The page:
Leading article: The wrong time for mass industrial action

Even with the reforms, public-sector pensions are better than private sector equivalents
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The Independent Online

There is no denying that public-sector workers are facing difficult times, and no denying that the Government's proposed pension reforms add to an already heavy burden of wage freezes, inflation and redundancy threats. Even so, now is no time to strike. With the economy back on the brink of recession, and chill winds from the euro crisis whipping dangerously through public and private sectors alike, the prospect of up to two million teachers, immigration workers and civil servants bringing Britain grinding to a halt is a dismaying one. The trade unions should act responsibly, and call their action off.

That is not to say that the implications of the pension reforms are insignificant. Staff are being asked to pay more and work longer, and may still receive less when they retire. Such a prospect would never be welcome. In the context of £83bn worth of spending cuts and economic stagnation, it is grim indeed. But to portray the situation as a typical Tory-led government using any excuse to hack back the state is a characterisation as lazy as it is false. The proposed reforms are no ideologically driven, back-of-a-napkin policy whim. They are based on analysis from John Hutton – a former Labour minister, no less – with the inescapable conclusion that the generosity of the current pension arrangements is simply unsustainable. With people living longer, and the demographic balance tilting towards the elderly, there is no alternative but for individuals to take on more of the financial load that currently rests on taxpayers' shoulders.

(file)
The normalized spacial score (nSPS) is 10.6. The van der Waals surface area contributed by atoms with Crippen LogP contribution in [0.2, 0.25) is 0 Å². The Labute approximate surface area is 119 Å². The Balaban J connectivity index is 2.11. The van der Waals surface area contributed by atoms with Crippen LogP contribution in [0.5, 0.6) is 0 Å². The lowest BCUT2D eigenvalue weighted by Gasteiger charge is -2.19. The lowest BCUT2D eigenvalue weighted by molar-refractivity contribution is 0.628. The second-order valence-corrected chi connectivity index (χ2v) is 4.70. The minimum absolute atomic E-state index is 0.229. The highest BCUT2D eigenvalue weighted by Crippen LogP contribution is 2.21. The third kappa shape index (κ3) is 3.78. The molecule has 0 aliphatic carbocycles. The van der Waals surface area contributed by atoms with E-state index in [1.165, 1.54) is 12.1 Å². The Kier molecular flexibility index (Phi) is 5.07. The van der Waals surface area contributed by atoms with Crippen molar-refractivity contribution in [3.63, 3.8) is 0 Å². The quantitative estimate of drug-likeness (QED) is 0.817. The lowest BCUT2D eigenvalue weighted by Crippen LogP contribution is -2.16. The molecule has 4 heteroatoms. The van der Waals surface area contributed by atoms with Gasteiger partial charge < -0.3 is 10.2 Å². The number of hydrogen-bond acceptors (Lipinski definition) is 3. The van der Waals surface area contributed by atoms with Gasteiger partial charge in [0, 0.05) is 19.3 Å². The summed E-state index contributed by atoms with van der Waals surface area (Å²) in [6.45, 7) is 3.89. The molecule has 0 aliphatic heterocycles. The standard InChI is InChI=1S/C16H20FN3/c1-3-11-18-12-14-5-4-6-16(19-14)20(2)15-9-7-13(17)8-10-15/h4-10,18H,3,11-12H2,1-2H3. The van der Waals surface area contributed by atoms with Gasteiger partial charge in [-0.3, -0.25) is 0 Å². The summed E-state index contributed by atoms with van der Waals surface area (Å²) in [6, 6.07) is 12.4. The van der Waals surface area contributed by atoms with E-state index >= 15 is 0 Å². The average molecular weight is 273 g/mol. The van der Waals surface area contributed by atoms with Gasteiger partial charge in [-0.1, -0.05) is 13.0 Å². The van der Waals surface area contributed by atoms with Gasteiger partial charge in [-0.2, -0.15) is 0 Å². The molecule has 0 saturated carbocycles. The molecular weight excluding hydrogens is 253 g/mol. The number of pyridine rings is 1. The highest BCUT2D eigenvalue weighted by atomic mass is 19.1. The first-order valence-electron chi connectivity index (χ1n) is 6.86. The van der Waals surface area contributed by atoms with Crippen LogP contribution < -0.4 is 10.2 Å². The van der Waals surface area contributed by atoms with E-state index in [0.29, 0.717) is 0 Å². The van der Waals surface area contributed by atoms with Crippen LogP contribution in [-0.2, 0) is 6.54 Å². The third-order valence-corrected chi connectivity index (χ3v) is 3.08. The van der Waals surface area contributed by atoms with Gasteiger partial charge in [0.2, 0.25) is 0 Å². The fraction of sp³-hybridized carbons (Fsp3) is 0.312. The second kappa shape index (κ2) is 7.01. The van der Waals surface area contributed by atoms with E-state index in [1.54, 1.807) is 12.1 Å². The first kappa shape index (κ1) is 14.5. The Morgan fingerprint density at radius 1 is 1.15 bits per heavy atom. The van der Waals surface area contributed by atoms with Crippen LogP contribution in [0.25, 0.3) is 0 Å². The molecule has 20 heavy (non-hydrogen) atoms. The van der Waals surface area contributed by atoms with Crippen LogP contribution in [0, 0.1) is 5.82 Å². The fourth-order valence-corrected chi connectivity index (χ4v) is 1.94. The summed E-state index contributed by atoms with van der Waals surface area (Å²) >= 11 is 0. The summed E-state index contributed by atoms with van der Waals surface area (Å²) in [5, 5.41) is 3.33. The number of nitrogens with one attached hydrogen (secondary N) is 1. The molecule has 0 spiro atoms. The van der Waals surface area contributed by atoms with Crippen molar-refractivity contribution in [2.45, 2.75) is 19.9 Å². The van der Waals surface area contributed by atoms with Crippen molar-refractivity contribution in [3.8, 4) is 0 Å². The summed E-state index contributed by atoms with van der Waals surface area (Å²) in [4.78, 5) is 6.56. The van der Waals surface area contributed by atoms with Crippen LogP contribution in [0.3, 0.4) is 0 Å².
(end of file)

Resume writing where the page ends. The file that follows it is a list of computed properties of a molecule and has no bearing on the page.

The case for reform is only part of the issue, however. That public-sector workers, galvanised by their unions, are ready to cause national havoc to defend terms and conditions that compare so favourably with those of their private-sector counterparts, only adds to the sense that state employees are out of touch with the damage that recession has already wrought elsewhere.

It is grossly mistaken to take recent "business as usual" double-digit pay increases at the very top of the private sector as an index of the rest of the commercial world. Executive greed apart, rank-and-file private-sector workers have been, and continue to be, sharply squeezed.

Although wage increases have picked up slightly this year, they are still languishing at 2.5 per cent, less than half the inflation rate. And that follows several years of pay freezes, and even cuts, as employees bargained hard to hold on to their jobs. Such developments render the common claim that public-sector benefits make up for comparatively low salaries hopelessly outdated. In fact, the gap between public and private pay has reversed in recent years, particularly at the lower end of the scale. A comparison of pension arrangements tells a similar tale. Even with the proposed reforms, public-sector plans remain considerably more generous than their equivalents in the private sector, where final salary schemes have long been off-limits to new entrants, if not closed altogether.

Neither is the public sector uniquely threatened by either the spending cuts or the worsening economic climate. As many as two million jobs have been lost since the start of the recession – the vast majority of them in business – and the worst may not be over. Not only has the past week alone seen hundreds more private-sector job losses, but problems at Thomas Cook and Arcadia do not bode well for the high street.

Against such a background, it is impossible to justify the biggest strike since the Winter of Discontent in 1979. Faced with a slew of gloomy indicators, any avoidable economic drag is inexcusable. The trade unions must go back to the negotiating table, hammer out a deal and avoid industrial action. This is not about an ideological battle over the size of the state. It is about what the taxpayer can afford. Now is the time for some realism from the public sector. It is time that we were all in it together.